Kristen Hunninen, Senior Apprentice, Braddock Farms, PA
Photo by Howard Hsu, from his 2014 rust belt collection. Subject: “Kristen Hunninen, Senior Apprentice at Braddock Farms, an urban farm in the shadow of a working steel mill in Braddock, Pennsylvania.”

Essay continued from Part 2:

Salvage. To reclaim, recoup. In an often very subtle way, Bonnie Jo Campbell, Michigan author of 2009 story collection American Salvage (finalist for the National Book Award) saves her characters—and us in the reading. Her characters and the predicaments in which they find themselves are not pretty; yet, Campbell provides a modicum of redemption—the American Dream renewed—I’m looking for in the writing of the Rust Belt.

Campbell’s stories center on everyday people with everyday struggles—from farmers to salvage yard workers, meth addicts to the unemployed—striving to make do with the hand they’ve been dealt in the tough Michigan landscape. These stories are what Ruin Porn could do more of: show us the despairing scene and then populate it with characters to care about.

One of Campbell’s young characters, a 14-year old girl (whose story Campbell expands on for her gem of a novel, Once Upon a River), encapsulates the heart of Campbell’s fiction. In “Family Reunion,” the reader understands that the girl will take revenge by shooting the uncle who violated her. One sentence speaks volumes:

She had to do this thing for herself; nobody is going to do it for her.

Okay, retribution is not the same as redemption, but the reader understands that the two are kin, anyway, for this young girl. If there’s another line that could better hearken back to the Horatio Alger stories of industry and pulling yourself up by the bootstraps (even if it means the girl will put a bullet in her uncle), I don’t know what it might be.

The girl doesn’t exactly resurrect; she salvages. All is not saved, but all is not lost—not for Campbell’s sympathetic girl-with-a-gun. And all is not lost for us writers, readers, and doers in the Rust Belt and beyond.

Maybe the American Dream isn’t entirely lost. But neither is the heyday of industry repeatable. It’s time for a revised dream. A re-envisioning, maybe from a female angle. Is this where I say the future is female? The next American Dream—what shall we call it?—will be conceived and written and built by women? I don’t know. That way we’d lose half the dreamers.

The more I read and write about the place I’m from, the more I hope it’s a collective salvaging by families, villages, and towns with their beautiful architecture—and more importantly, people—to save. And the more I hope what I write and read reflects not a void, but a place worth salvaging.

Which brings me back to the haunting images of Ruin Porn that leave me cold. Why? Because these places aren’t truly haunted. Even if there are no people in the photographs, themselves, there are people on the periphery. The images—remnants of a gilded age lost—are beautiful, many of them. And yet I can’t call the photos beautiful because there are no bearers of beauty to be found in them. (Which is why I was so taken with Howard Hsu’s photos of the Rust Belt, like the one above.)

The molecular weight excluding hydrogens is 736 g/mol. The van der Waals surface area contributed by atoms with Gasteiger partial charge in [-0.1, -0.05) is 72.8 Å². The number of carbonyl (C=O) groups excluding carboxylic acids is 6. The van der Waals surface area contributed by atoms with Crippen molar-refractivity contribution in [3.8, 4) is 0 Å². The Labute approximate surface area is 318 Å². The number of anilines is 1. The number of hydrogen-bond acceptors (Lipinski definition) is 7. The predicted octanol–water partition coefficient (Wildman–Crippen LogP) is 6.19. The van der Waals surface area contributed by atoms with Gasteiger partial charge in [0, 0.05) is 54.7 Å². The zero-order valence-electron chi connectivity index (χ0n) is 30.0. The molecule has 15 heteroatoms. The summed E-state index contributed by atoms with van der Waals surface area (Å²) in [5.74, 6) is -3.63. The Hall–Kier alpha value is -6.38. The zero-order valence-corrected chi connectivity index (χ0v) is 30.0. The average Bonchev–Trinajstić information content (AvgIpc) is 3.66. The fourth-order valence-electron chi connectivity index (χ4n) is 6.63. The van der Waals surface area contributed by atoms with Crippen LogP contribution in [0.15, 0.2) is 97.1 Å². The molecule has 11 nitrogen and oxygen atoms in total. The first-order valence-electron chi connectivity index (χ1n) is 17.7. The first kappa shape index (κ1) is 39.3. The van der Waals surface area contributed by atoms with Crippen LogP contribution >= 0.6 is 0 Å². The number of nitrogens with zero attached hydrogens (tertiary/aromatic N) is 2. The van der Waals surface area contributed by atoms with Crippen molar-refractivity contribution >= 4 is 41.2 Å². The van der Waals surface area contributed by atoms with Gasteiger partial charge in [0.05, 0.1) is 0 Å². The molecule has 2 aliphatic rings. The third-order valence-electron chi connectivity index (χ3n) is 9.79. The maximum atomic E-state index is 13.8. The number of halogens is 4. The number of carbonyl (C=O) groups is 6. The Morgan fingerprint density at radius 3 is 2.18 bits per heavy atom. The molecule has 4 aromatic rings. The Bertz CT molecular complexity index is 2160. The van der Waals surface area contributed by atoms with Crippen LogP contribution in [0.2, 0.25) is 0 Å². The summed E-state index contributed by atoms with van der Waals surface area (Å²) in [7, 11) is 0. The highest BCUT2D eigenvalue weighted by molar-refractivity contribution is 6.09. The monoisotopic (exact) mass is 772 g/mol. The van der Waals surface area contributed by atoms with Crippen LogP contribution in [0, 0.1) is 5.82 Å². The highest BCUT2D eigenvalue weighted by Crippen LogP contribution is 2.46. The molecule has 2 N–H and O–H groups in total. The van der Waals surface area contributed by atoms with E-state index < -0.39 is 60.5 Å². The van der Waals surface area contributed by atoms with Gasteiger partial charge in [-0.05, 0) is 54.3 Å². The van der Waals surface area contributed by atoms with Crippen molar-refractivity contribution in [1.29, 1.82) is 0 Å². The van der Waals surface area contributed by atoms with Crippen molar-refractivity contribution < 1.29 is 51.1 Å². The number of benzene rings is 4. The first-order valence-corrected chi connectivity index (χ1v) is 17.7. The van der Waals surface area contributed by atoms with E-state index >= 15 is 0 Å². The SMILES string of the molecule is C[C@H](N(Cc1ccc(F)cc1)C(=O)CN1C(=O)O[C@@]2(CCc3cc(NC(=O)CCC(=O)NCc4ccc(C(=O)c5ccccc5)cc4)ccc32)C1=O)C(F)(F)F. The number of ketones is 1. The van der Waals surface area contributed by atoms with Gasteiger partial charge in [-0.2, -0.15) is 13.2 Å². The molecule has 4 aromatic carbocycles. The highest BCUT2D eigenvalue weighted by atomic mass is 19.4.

In Queen of the Fall: A Memoir of Girls and Goddesses, Sonja Livingston calls women “the bearers of beauty.” Indeed, beautiful female American lives unfold all around the author in this memoir, as Livingston’s own life unfolds—all over the U.S., including in western New York. In her essay, “A Party, in May,” a freak snowstorm, almost biblical in its bad timing, rains down on a celebration, a birthday party, which happens to coincide with the last night of the author’s pregnancy. There will be no birth for this unborn child, but beauty does pierce the sadness. The last line, from the morning after the storm:

Except for a few fallen blossoms, no one would have known how cold it had been just a few hours before, the snow falling and melting while most people slept.

Women are the bearers of beauty, in a literal way—as in procreation, but also as in creation of the artistic and built variety. But some of Livingston’s girls and goddesses travel through tough terrain, even ruin—of poverty plain and poverty in relationships—and even the little wins are hard-won.

Beauty does push its way through the cracks, however. Like in this moment, in Livingston’s piece, “Mock Orange.” The author is describing an almost indescribable quality—a luminescence—of her sixteen-year-old niece, who has just discovered that she is pregnant:

If you passed her in your car—maybe she’s laughing with a group of friends, maybe she’s waiting for a bus on Lake Avenue, or sitting alone on a porch with broken front steps—would you see the light coming from her or would she be to you just another pregnant girl in the city, belly looming like the moon over her tiny feet?

I can see those broken front steps made beautiful by this girl’s relation to them. Such a life is no dream, but it’s beautiful all the same.

Don’t you think? Comment and let me know.

As for the 212-page prize—in an earlier post I mentioned the spring 2017 issue of Sou’wester, in which my short story, “Betting Blind,” appeared. I’d love to gain more followers interested in Rust Belt reading and writing. So, spread the word to your social media contacts about Rust Belt Girl; get me two followers; and when they’ve tagged along with us for two weeks, I’ll put a copy of the Sou’wester issue in the mail to your continental U.S. address.

~ All Best, Rebecca

 

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